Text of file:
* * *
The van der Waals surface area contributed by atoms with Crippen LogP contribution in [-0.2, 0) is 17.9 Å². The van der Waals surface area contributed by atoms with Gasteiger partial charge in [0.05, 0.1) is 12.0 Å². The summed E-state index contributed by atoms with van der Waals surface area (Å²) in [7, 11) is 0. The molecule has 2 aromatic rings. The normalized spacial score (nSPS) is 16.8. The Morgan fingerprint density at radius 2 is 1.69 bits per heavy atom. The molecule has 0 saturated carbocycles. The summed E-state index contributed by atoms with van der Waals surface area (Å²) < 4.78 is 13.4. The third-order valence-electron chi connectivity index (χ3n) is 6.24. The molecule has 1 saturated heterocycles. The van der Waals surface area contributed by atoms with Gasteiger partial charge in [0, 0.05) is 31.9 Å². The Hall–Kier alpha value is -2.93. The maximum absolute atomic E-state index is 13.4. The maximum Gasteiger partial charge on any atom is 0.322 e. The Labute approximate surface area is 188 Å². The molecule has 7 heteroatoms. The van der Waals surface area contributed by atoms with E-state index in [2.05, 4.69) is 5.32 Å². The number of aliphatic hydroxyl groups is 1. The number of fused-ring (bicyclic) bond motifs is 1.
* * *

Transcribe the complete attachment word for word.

The van der Waals surface area contributed by atoms with Crippen LogP contribution in [-0.2, 0) is 17.9 Å². The van der Waals surface area contributed by atoms with Gasteiger partial charge in [0.05, 0.1) is 12.0 Å². The summed E-state index contributed by atoms with van der Waals surface area (Å²) in [7, 11) is 0. The molecule has 2 aromatic rings. The normalized spacial score (nSPS) is 16.8. The Morgan fingerprint density at radius 2 is 1.69 bits per heavy atom. The molecule has 0 saturated carbocycles. The summed E-state index contributed by atoms with van der Waals surface area (Å²) < 4.78 is 13.4. The third-order valence-electron chi connectivity index (χ3n) is 6.24. The molecule has 1 saturated heterocycles. The van der Waals surface area contributed by atoms with Gasteiger partial charge in [0, 0.05) is 31.9 Å². The Hall–Kier alpha value is -2.93. The maximum absolute atomic E-state index is 13.4. The maximum Gasteiger partial charge on any atom is 0.322 e. The Labute approximate surface area is 188 Å². The molecule has 7 heteroatoms. The van der Waals surface area contributed by atoms with E-state index in [2.05, 4.69) is 5.32 Å². The number of aliphatic hydroxyl groups is 1. The number of fused-ring (bicyclic) bond motifs is 1.